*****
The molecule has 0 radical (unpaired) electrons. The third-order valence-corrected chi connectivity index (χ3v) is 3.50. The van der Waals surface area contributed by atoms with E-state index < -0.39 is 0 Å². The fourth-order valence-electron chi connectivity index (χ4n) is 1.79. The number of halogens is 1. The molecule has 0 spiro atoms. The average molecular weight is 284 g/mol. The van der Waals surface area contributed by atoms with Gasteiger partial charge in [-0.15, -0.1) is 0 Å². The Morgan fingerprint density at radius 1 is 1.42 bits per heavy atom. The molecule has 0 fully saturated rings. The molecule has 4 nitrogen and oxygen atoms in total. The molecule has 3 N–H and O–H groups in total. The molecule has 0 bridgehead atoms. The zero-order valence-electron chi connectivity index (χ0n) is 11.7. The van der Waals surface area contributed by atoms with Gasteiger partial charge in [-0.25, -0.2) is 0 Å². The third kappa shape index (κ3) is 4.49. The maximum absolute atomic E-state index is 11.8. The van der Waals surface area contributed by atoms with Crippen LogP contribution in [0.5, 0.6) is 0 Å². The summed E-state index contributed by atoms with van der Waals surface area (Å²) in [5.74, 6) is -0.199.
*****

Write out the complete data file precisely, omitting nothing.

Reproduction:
The molecule has 0 radical (unpaired) electrons. The third-order valence-corrected chi connectivity index (χ3v) is 3.50. The van der Waals surface area contributed by atoms with E-state index < -0.39 is 0 Å². The fourth-order valence-electron chi connectivity index (χ4n) is 1.79. The number of halogens is 1. The molecule has 0 spiro atoms. The average molecular weight is 284 g/mol. The van der Waals surface area contributed by atoms with Gasteiger partial charge in [-0.15, -0.1) is 0 Å². The Morgan fingerprint density at radius 1 is 1.42 bits per heavy atom. The molecule has 0 fully saturated rings. The molecule has 4 nitrogen and oxygen atoms in total. The molecule has 3 N–H and O–H groups in total. The molecule has 0 bridgehead atoms. The zero-order valence-electron chi connectivity index (χ0n) is 11.7. The van der Waals surface area contributed by atoms with Gasteiger partial charge in [-0.25, -0.2) is 0 Å². The third kappa shape index (κ3) is 4.49. The maximum absolute atomic E-state index is 11.8. The van der Waals surface area contributed by atoms with Crippen LogP contribution in [0.5, 0.6) is 0 Å². The summed E-state index contributed by atoms with van der Waals surface area (Å²) in [5.74, 6) is -0.199.